Under the New York law, everything plays off an annual spending growth cap.
The new rules are triggered if the combination of price increases and use of drugs is forecast to push spending to exceed that target. First, regulators will ask drugmakers seen as driving that spending to voluntarily offer rebates.
No specific drugs have yet been named, and it isn’t clear how they will be chosen.
“This policy will not affect the vast majority of drugs,” said Helgerson, adding that it will target “the manufacturers that attempt to use periods of patent protection to drive outrageous prices.”
Attorney John Shakow, who represents drug manufacturers, said his clients’ reaction is “mystification and concern,” in part because it is unclear how regulators will select which drugs or manufacturers to pursue for additional rebates.
“It seems prone to abuse, if they want to go after a manufacturer for political reasons or otherwise,” said Shakow, a partner at King & Spalding who specializes in drug price cases. “Laws that are this amorphous and nonspecific and vest so much discretion in regulatory authorities strike us as being ripe for challenge.”
Other laws already require drugmakers nationwide to give Medicaid programs their “best price” — equal to or less than what it is paid by private insurers. Most states, including New York, already seek supplemental rebates, often in exchange for priority placement on lists of which drugs can be dispensed.
But the new law goes further in seeking additional rebates on top of those.
If the targeted drugmakers balk at offering discounts, regulators are granted a range of options that ramp up pressure by requiring those uncomfortable reviews.
Regulators, for example, can refer specific drugs to an evaluation by the state’s Drug Utilization Review Board.
The board would recommend a target rebate. If the state could not get the drugmaker to agree to at least 75 percent of that rebate amount, other sanctions could apply. Prior authorization — meaning a doctor would have to get special permission to prescribe — could be placed on the drug. Advocates fear that could make access to needed medications more of a hurdle for patients.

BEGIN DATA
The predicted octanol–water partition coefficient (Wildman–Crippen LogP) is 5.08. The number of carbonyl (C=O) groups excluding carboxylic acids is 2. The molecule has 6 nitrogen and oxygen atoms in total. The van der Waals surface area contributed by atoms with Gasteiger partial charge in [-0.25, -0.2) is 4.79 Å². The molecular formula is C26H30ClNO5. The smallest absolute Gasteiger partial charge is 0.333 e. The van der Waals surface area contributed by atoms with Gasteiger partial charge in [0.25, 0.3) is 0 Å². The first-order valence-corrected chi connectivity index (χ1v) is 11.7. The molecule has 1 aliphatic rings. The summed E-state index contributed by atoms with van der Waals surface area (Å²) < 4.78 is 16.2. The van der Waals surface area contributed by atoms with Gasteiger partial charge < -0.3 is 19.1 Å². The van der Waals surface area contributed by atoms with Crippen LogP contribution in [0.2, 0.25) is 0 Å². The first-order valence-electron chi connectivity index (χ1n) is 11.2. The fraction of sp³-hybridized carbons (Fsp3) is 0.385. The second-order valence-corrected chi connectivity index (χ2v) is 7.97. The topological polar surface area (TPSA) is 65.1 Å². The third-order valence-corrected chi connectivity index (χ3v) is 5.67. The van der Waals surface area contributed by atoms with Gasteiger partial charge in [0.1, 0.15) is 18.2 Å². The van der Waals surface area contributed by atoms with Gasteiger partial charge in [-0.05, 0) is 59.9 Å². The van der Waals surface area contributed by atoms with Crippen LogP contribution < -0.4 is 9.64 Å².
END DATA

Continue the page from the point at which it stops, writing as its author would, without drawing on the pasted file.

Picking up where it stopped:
The state could also require drugmakers to disclose how much was spent on research and marketing, what it charges for the drug in other countries and its average profit margin over a five-year period. Such “transparency” rules are strongly opposed by the drug industry, which says they don’t capture all the costs that go into drug development — and won’t help consumers. With a few exceptions, the industry has successfully fought efforts in various states to pass such legislation.
And, finally, the strongest enforcement mechanism would allow the state to bar some medications entirely, so long as they were not the only drug for a particular condition or treatment. It isn’t clear how that would square with other federal requirements.
If it all works according to plan, the state expects to save $55 million this fiscal year and $85 million the next under the law, Helgerson said.
Kaiser Health News, a nonprofit health newsroom whose stories appear in news outlets nationwide, is an editorially independent part of the Kaiser Family Foundation.